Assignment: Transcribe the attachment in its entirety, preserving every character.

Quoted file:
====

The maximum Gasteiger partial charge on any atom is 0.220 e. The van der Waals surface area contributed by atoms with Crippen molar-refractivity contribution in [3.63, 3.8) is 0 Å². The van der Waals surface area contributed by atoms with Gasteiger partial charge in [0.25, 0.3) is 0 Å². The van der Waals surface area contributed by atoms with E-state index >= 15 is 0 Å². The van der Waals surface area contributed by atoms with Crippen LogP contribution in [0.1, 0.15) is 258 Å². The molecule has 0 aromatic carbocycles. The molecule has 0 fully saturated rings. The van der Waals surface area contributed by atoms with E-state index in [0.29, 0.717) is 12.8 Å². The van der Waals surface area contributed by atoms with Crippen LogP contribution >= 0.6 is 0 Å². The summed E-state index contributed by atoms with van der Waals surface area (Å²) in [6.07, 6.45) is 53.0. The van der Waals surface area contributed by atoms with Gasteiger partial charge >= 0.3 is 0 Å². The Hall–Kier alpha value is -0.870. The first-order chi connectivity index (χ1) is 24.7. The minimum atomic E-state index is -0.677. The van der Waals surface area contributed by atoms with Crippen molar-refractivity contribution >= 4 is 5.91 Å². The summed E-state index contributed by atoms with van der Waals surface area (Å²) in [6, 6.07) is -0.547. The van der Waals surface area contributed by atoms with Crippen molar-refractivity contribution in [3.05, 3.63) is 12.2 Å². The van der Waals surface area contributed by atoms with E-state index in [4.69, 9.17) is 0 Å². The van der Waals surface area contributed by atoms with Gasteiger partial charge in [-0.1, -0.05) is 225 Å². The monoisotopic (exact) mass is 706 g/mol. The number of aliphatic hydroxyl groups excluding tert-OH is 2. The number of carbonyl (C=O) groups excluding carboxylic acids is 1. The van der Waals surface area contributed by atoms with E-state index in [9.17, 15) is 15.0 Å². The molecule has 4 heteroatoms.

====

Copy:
The maximum Gasteiger partial charge on any atom is 0.220 e. The van der Waals surface area contributed by atoms with Crippen molar-refractivity contribution in [3.63, 3.8) is 0 Å². The van der Waals surface area contributed by atoms with Gasteiger partial charge in [0.25, 0.3) is 0 Å². The van der Waals surface area contributed by atoms with E-state index >= 15 is 0 Å². The van der Waals surface area contributed by atoms with Crippen LogP contribution in [0.1, 0.15) is 258 Å². The molecule has 0 aromatic carbocycles. The molecule has 0 fully saturated rings. The van der Waals surface area contributed by atoms with E-state index in [0.29, 0.717) is 12.8 Å². The van der Waals surface area contributed by atoms with Crippen LogP contribution >= 0.6 is 0 Å². The summed E-state index contributed by atoms with van der Waals surface area (Å²) in [6.07, 6.45) is 53.0. The van der Waals surface area contributed by atoms with Gasteiger partial charge >= 0.3 is 0 Å². The Hall–Kier alpha value is -0.870. The first-order chi connectivity index (χ1) is 24.7. The minimum atomic E-state index is -0.677. The van der Waals surface area contributed by atoms with Crippen molar-refractivity contribution >= 4 is 5.91 Å². The summed E-state index contributed by atoms with van der Waals surface area (Å²) in [6, 6.07) is -0.547. The van der Waals surface area contributed by atoms with Crippen molar-refractivity contribution in [3.05, 3.63) is 12.2 Å². The van der Waals surface area contributed by atoms with E-state index in [4.69, 9.17) is 0 Å². The van der Waals surface area contributed by atoms with Gasteiger partial charge in [-0.1, -0.05) is 225 Å². The monoisotopic (exact) mass is 706 g/mol. The number of aliphatic hydroxyl groups excluding tert-OH is 2. The number of carbonyl (C=O) groups excluding carboxylic acids is 1. The van der Waals surface area contributed by atoms with E-state index in [9.17, 15) is 15.0 Å². The molecule has 4 heteroatoms.